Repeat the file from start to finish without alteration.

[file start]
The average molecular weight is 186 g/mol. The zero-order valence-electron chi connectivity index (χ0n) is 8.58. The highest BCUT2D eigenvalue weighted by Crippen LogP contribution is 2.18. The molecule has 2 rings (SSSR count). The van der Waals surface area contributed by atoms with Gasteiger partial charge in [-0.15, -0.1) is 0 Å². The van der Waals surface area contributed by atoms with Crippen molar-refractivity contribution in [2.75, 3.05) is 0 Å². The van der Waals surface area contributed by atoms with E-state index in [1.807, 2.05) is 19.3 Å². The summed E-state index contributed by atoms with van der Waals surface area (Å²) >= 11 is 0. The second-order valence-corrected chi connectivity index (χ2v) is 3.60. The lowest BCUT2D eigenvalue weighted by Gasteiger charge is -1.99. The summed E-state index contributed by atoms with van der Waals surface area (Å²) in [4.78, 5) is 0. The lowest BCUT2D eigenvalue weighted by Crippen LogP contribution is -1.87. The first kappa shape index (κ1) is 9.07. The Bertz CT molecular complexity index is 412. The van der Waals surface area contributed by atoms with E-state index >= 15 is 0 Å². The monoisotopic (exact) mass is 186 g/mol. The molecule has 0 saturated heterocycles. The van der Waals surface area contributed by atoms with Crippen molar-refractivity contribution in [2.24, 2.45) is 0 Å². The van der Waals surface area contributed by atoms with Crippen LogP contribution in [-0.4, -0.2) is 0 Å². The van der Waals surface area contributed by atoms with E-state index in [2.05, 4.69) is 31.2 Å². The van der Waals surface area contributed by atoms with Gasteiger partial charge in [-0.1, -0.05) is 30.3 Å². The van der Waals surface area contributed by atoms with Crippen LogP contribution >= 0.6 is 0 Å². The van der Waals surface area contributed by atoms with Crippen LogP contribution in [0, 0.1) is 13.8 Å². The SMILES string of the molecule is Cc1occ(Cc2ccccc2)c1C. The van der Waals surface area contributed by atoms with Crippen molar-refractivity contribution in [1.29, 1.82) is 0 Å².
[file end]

The average molecular weight is 186 g/mol. The zero-order valence-electron chi connectivity index (χ0n) is 8.58. The highest BCUT2D eigenvalue weighted by Crippen LogP contribution is 2.18. The molecule has 2 rings (SSSR count). The van der Waals surface area contributed by atoms with Gasteiger partial charge in [-0.15, -0.1) is 0 Å². The van der Waals surface area contributed by atoms with Crippen molar-refractivity contribution in [2.75, 3.05) is 0 Å². The van der Waals surface area contributed by atoms with E-state index in [1.807, 2.05) is 19.3 Å². The summed E-state index contributed by atoms with van der Waals surface area (Å²) >= 11 is 0. The second-order valence-corrected chi connectivity index (χ2v) is 3.60. The lowest BCUT2D eigenvalue weighted by Gasteiger charge is -1.99. The summed E-state index contributed by atoms with van der Waals surface area (Å²) in [4.78, 5) is 0. The lowest BCUT2D eigenvalue weighted by Crippen LogP contribution is -1.87. The first kappa shape index (κ1) is 9.07. The Bertz CT molecular complexity index is 412. The van der Waals surface area contributed by atoms with E-state index >= 15 is 0 Å². The monoisotopic (exact) mass is 186 g/mol. The molecule has 0 saturated heterocycles. The van der Waals surface area contributed by atoms with Crippen molar-refractivity contribution in [2.24, 2.45) is 0 Å². The van der Waals surface area contributed by atoms with Crippen LogP contribution in [-0.4, -0.2) is 0 Å². The van der Waals surface area contributed by atoms with E-state index in [2.05, 4.69) is 31.2 Å². The van der Waals surface area contributed by atoms with Gasteiger partial charge in [-0.1, -0.05) is 30.3 Å². The van der Waals surface area contributed by atoms with Crippen LogP contribution >= 0.6 is 0 Å². The van der Waals surface area contributed by atoms with Crippen LogP contribution in [0, 0.1) is 13.8 Å². The SMILES string of the molecule is Cc1occ(Cc2ccccc2)c1C. The van der Waals surface area contributed by atoms with Crippen molar-refractivity contribution in [1.29, 1.82) is 0 Å².